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Wines in the Press, May 18 - 24

Published:  22 May, 2012

The Guardian
Nothing gets the wine world hotter under the collar currently than the subject of natural wine, says Fiona Beckett.

She says she has an above-average interest in the subject, having started a natural wine blog,, a couple of years ago. But doesn't like them all. Yet neither does she like all conventional wines, particularly ones made with a liberal dose of chemicals. The natural wine flavours may be unfamiliar to begin with, but that's the way it is with taste, she says. Who starts off liking olives or drinking double espresso? In the green camp, recommends; Domaine Guillot-Broux 2010 Maçon Les Combettes (£22, Aubert & Mascoli), which is a "lovely, creamy" white Burgundy that's been organic since 1953. The flavours in Le Jonc Blanc ClassIK Bergerac 2008 (£15, Aubert & Mascoli) might be slightly "funkier".

The Telegraph

Victoria Moore says she has the Queen to thank for Moët & Chandon currently tasting good. The Brut NV had long been an "unfavourite" of hers. But she's noticed it had improved over the past couple of years. But didn't realise quite how much until she cracked open one of Moët's Diamond Jubilee bottles that will be served at the Buckingham Palace garden party on June 4 (rrp, £33.49 from Waitrose, Fortnum & Mason, Selfridges, Harvey Nichols, Harrods and Berry Brothers). Benoît Gouez has been gradually lowering the sugar levels. Five years ago they were 12g/litre. Now they're 9g/litre - which helps to give a cleaner, brisker finish. Moët is not the only celebratory label around at the moment, she says. On the other hand Tesco has produced a Diamond Jubilee Brut Reserva Cava, (reduced from £14.99 to £6) but it it is "absolutely revolting," she adds. "Really soapy - like having little divots of Imperial Leather stuck around your mouth. Horrible." A far better bet for a party is a wine made by Three Choirs vineyard in Gloucestershire called Regalia, which is exclusive to Asda (on offer £6 from May 29 to June 23), she says.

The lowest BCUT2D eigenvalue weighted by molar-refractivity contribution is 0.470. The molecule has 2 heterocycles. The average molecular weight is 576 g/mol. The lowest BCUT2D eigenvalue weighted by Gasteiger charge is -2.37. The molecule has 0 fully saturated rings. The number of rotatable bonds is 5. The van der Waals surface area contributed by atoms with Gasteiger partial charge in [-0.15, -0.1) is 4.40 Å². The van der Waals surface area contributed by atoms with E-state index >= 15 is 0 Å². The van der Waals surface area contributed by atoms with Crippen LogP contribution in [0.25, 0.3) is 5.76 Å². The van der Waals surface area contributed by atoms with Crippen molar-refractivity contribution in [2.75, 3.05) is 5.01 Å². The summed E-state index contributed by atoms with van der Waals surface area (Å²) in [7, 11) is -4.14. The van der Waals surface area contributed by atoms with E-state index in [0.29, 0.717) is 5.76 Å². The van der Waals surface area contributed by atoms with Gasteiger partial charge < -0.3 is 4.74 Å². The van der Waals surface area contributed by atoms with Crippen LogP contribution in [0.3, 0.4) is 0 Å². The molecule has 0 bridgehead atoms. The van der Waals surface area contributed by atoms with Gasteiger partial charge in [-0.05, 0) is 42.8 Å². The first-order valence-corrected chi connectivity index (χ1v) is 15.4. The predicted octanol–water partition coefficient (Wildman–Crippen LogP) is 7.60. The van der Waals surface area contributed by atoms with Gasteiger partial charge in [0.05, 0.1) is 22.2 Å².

The Sunday Telegraph

The urge to chill red wine is seasonal, says Susy Atkins. Chilling emphasises the fresh snap of acidity, refreshing, mouth-watering qualities, and that's something to draw out of a red only in warm weather, she adds. So, which styles are best for a light chill?
Certainly not the heavy, tannic ones, she advises. Or very savoury reds. You need to keep serving Cabernet Sauvignon, Syrah/Shiraz, Carmenère and other robust grapes at room temperature. But light, soft, juicy reds, those with very low tannins and tangy, red-berry fruit flavours can certainly benefit from a little cold. Pinot Noir is the obvious candidate and Beaujolais is another fresh, succulent red that can take a chill. So can inexpensive, easy-going Italians, such as simple Chiantis, Bardolino and Teroldego. But don't let any red get too iced up, she warns, half an hour in the fridge is enough, much more and the aromas and flavours can seem muted. Atkins recommends Marks & Spencer Beaujolais Lantignié 2010, France (£7.99) or Tesco Finest Teroldego 2009, Vigneti delle Dolomiti, Italy (£7.99).

The Financial Times

The 2011 Bordeaux primeurs campaign is one of the most sluggish so far, says Jancis Robinson MW. So she's decided to look at Burgundy. Nicolas Potel son of the late Gérard Potel, was raised on the family's property, Domaine de la Pousse d'Or, says Robinson. He now makes his own negociant wine under the name Roche de Bellene, with 15 plus hectares of organic vines which supply his own Domaine de Bellene wines. His latest addition is the Collection Bellenum, which Robison says is a wonderful treasury of serious older Burgundies. He has assembled his collection from a total of 26 different domaines that "magnificently" reflect the reality of Burgundy through variety whilst providing a useful overview of how different vintages are developing. She says they include some "completely stunning" wines that are not Grands Crus, but simple village wines. A 1959 Meursault and 1999 Volnay spring particularly to mind, she says. The youngest wine Robinson tasted was an "incredibly pure" 2005 Criots-Bâtard-Montrachet; the oldest a 1959 Meursault. But most were red and from vintages in the 1990s and early years of this century. Robinson describes them as a treasure trove for Burgundy lovers without a well-stocked cellar of their own.